The subtle body in Indian mysticism, from a Yoga manuscript in Braj Bhasa language, 1899, now in the British Library.

A subtle body is one of a series of psycho-spiritual constituents of living beings, according to various esoteric, occult, and mystical teachings. According to such beliefs each subtle body corresponds to a subtle plane of existence, in a hierarchy or great chain of being that culminates in the physical form.

The subtle body (Sanskrit: sūkṣma śarīra) is important in several Indian religions such as Hinduism, Buddhism and Jainism, mainly in the forms which focus on Tantra and Yoga. According to Bhagavad Gita, one of the most sacred texts of Hinduism, the subtle body is composed of mind, intelligence and ego, which controls the gross physical body.[1] In Buddhist Tantra, it is also called the ‘innate body’ (nija-deha) or the ‘uncommon means body’ (asadhdrana-upayadeha).[2]

Other spiritual traditions teach similar ideas of a mystical or divine body, such as: "the most sacred body" (wujud al-aqdas) and "true and genuine body" (jism asli haqiqi) in Sufism, the meridian system in Chinese religion, and "the immortal body" (soma athanaton) in Hermeticism.[3] The various attributes of the subtle body are frequently described in terms of often obscure symbolism: Tantra features references to the sun and moon as well as various Indian rivers and deities, while Taoist alchemy speaks of cauldrons and cinnabar fields.

Contents

Asian religionsEdit

 
Drawing showing the circulation of Qi energy, Ming Dynasty

HinduismEdit

 
An illustration of a subtle body system of seven chakras commonly adopted by contemporary yoga.

Early mentions of subtle body (Sanskrit: sūkṣma śarīra) concepts appear in the Upanishads, particularly the earliest known theory appears in the Taittiriya Upanishad's (circa 4th or 5th centuries BCE) theory of five bodies or selves.[4] The Taittiriya differentiates between five increasingly subtle body/selves: [4]

  • The anna-maya ("food body", physical body/self),
  • The prana-maya (body made of vital breath or prana),
  • The mano-maya (body made of mind),
  • The vijñana-maya (body made of consciousness)
  • The ananda-maya (bliss body).

The Taittiriya also contains passages which suggests a theory of a subtle internal anatomy which includes the concept of a central channel (nadi).[4] In later Vedic texts called samhitas and brahmanas one also finds a theory of five "winds" or "breaths" (vayus, pranas):[5]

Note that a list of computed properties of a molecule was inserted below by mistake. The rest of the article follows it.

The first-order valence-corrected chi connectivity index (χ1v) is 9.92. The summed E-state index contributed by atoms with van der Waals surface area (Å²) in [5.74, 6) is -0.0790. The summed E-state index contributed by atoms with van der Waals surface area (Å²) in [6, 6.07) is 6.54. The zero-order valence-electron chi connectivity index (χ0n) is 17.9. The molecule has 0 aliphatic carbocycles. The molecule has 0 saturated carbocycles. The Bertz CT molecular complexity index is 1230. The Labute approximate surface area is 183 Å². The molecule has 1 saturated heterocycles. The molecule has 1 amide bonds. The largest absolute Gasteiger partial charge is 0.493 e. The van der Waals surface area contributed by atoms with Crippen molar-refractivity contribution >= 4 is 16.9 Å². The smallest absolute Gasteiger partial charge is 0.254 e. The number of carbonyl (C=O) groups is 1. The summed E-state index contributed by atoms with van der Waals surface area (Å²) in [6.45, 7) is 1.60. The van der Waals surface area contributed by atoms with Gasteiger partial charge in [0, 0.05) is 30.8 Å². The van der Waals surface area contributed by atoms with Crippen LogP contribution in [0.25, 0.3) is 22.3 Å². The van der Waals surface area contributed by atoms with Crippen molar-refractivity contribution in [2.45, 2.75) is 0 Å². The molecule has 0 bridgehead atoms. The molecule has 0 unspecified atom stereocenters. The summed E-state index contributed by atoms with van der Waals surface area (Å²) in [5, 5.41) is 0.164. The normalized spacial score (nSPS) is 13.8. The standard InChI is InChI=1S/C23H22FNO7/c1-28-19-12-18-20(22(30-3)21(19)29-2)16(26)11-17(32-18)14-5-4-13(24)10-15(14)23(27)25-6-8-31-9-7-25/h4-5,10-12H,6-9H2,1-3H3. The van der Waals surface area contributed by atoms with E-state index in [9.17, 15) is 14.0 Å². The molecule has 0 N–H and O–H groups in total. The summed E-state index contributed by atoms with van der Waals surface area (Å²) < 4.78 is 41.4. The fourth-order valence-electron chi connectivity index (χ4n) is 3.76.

• Prāṇa, associated with inhalation
  • Apāna, associated with exhalation
  • Uḍāna, associated with distribution of breath within the body
  • Samāna, associated with digestion
  • Vyāna, associated with excretion of waste

A millennium later, these concepts were adapted and refined by various spiritual traditions. The similar concept of the Liṅga Śarīra is seen as the vehicle of consciousness in later Samkhya, Vedanta, and Yoga, and is propelled by past-life tendencies, or bhavas.[6] Linga can be translated as "characteristic mark" or "impermanence" and the term Sarira (Vedanta) as "form" or "mold".[7] Karana or "instrument" is a synonymous term. In the Classical Samkhya system of Isvarakrsna (ca. 4th century CE), the Lińga is the characteristic mark of the transmigrating entity. It consists of twenty-five tattvas from eternal consciousness down to the five organs of sense, five of activity (buddindriya or jñānendriya, and karmendriya respectively) and the five subtle elements that are the objects of sense (tanmatras) The Samkhyakarika says:

The subtle body (linga), previously arisen, unconfined, constant, inclusive of the great one (mahat) etc , through the subtle elements, not having enjoyment, transmigrates, (because of) being endowed with bhavas ("conditions" or "dispositions").